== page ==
Agency Response: The Agency has investigated the recommendation and found that: 1) the statute does not give the authority to collect information for persons over the age of 18; and 2) the Division is requiring that health care practitioners confirm and report the children with an autism diagnosis. Accordingly, any parent can therefore request that their health care provider submit the report. In this way, the accuracy of the report is guaranteed.

In addition to written comments made above, positive comments were shared about Delaware enacting such a regulation to capture information in order to better understand autism.

The public comment period was open from January 1, 2005 to January 31, 2005.

Verifying documents are attached to the Hearing Officer’s record. The regulation has been approved by the Delaware Attorney General’s office and the Cabinet Secretary of DHSS.

Findings of Fact

The Department finds that the proposed regulations, as set forth in the attached copy should be adopted in the best interest of the general public of the State of Delaware. The proposed regulations include minor modifications from those published in the January 1, 2005, Register of Regulations, based on public comment. These modifications are deemed not to be substantive in nature.

THEREFORE, IT IS ORDERED, that the proposed State of Delaware Autism Surveillance and Registration Program Regulations are adopted and shall become effective May 10, 2005, after publication of the final regulation in the Delaware Register of Regulations.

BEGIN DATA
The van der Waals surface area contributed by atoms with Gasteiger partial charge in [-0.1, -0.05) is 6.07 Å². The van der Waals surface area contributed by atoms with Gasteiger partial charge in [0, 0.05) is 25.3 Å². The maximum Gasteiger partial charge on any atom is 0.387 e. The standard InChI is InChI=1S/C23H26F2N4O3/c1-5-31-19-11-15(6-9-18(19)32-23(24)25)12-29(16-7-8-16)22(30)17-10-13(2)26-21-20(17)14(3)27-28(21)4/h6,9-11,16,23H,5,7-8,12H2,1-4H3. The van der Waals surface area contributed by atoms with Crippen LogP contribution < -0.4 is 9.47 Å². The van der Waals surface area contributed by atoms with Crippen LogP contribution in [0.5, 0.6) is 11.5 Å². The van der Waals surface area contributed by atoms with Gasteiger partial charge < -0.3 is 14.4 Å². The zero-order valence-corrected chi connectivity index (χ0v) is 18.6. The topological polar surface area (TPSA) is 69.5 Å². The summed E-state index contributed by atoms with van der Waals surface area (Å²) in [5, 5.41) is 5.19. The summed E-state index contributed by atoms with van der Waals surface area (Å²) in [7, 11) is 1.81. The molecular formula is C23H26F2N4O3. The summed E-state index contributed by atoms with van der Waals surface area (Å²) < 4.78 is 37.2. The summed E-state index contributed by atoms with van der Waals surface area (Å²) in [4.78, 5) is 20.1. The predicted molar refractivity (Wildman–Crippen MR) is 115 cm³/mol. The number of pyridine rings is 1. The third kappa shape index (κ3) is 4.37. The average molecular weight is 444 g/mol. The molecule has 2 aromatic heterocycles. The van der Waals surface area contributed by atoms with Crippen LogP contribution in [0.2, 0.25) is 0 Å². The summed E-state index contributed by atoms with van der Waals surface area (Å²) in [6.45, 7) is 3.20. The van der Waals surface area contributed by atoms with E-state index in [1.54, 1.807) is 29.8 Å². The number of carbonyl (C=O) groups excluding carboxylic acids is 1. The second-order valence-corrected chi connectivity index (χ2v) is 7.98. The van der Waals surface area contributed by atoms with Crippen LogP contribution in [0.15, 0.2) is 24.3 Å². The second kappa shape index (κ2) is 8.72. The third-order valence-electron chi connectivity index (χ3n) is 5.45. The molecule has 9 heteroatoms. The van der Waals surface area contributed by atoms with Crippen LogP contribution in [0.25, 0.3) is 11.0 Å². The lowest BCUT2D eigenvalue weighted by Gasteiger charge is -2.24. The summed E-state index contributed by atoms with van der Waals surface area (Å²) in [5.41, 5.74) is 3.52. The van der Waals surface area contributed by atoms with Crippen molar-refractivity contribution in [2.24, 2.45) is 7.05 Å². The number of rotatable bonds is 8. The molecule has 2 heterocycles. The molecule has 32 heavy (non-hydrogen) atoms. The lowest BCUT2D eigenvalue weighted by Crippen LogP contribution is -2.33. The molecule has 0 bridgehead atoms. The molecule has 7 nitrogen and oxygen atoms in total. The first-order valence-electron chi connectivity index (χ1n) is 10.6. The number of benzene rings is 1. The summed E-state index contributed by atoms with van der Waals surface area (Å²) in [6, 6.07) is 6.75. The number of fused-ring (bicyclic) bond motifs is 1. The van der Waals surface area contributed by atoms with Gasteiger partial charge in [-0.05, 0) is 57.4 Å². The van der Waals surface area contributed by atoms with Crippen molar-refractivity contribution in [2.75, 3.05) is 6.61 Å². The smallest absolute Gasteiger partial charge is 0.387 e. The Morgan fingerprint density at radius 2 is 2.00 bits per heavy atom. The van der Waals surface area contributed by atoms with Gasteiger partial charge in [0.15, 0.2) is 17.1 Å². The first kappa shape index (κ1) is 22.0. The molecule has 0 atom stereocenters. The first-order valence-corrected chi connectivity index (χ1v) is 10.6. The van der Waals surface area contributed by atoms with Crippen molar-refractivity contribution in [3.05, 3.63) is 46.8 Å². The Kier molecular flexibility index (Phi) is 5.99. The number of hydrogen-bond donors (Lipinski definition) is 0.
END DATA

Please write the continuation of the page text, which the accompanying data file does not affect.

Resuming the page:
Vincent P. Meconi, Secretary, 3/14/2005

4108 Autism Surveillance and Registration Program

1.0 Purpose

1.1 Autism is a severe neurodevelopmental disorder whose prevalence appears to be increasing in Delaware and across the United States. An Autism Surveillance and Registration, or an Autism Registry, will enable the Department of Health & Social Services (DHSS), Division of Public Health (DPH) to collect basic descriptive information on the individuals with autism, to track changes in prevalence over time, to inform the planning of service delivery to children with autism and their families, and to facilitate autism research.

1.2 The purpose of the Autism Registry is to provide an accurate and continuing source of data concerning autism to provide information to Public Health officials to help to ultimately decrease the autism morbidity burden associated with the disorder. The Autism Registry will gather data to assist with: prevalence estimation, cluster investigation, risk factor identification, and outcome assessment.